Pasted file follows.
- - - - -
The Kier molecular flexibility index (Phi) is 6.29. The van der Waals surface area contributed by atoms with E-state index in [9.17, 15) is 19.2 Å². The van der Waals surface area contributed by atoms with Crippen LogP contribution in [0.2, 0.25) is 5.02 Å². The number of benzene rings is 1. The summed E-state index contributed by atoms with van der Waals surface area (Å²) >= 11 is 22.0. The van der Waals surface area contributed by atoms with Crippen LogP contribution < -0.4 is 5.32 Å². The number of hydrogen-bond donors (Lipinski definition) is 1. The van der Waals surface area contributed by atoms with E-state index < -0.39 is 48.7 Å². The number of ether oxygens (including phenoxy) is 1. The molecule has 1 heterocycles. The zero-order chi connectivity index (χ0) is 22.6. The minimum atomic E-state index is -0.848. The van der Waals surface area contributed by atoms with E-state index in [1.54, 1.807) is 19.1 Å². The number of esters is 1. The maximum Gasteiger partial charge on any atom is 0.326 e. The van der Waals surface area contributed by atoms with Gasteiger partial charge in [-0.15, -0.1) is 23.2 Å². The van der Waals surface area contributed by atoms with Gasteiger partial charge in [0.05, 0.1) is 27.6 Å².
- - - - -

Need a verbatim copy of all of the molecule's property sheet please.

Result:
The Kier molecular flexibility index (Phi) is 6.29. The van der Waals surface area contributed by atoms with E-state index in [9.17, 15) is 19.2 Å². The van der Waals surface area contributed by atoms with Crippen LogP contribution in [0.2, 0.25) is 5.02 Å². The number of benzene rings is 1. The summed E-state index contributed by atoms with van der Waals surface area (Å²) >= 11 is 22.0. The van der Waals surface area contributed by atoms with Crippen LogP contribution < -0.4 is 5.32 Å². The number of hydrogen-bond donors (Lipinski definition) is 1. The van der Waals surface area contributed by atoms with E-state index < -0.39 is 48.7 Å². The number of ether oxygens (including phenoxy) is 1. The molecule has 1 heterocycles. The zero-order chi connectivity index (χ0) is 22.6. The minimum atomic E-state index is -0.848. The van der Waals surface area contributed by atoms with E-state index in [1.54, 1.807) is 19.1 Å². The number of esters is 1. The maximum Gasteiger partial charge on any atom is 0.326 e. The van der Waals surface area contributed by atoms with Gasteiger partial charge in [-0.15, -0.1) is 23.2 Å². The van der Waals surface area contributed by atoms with Gasteiger partial charge in [0.05, 0.1) is 27.6 Å².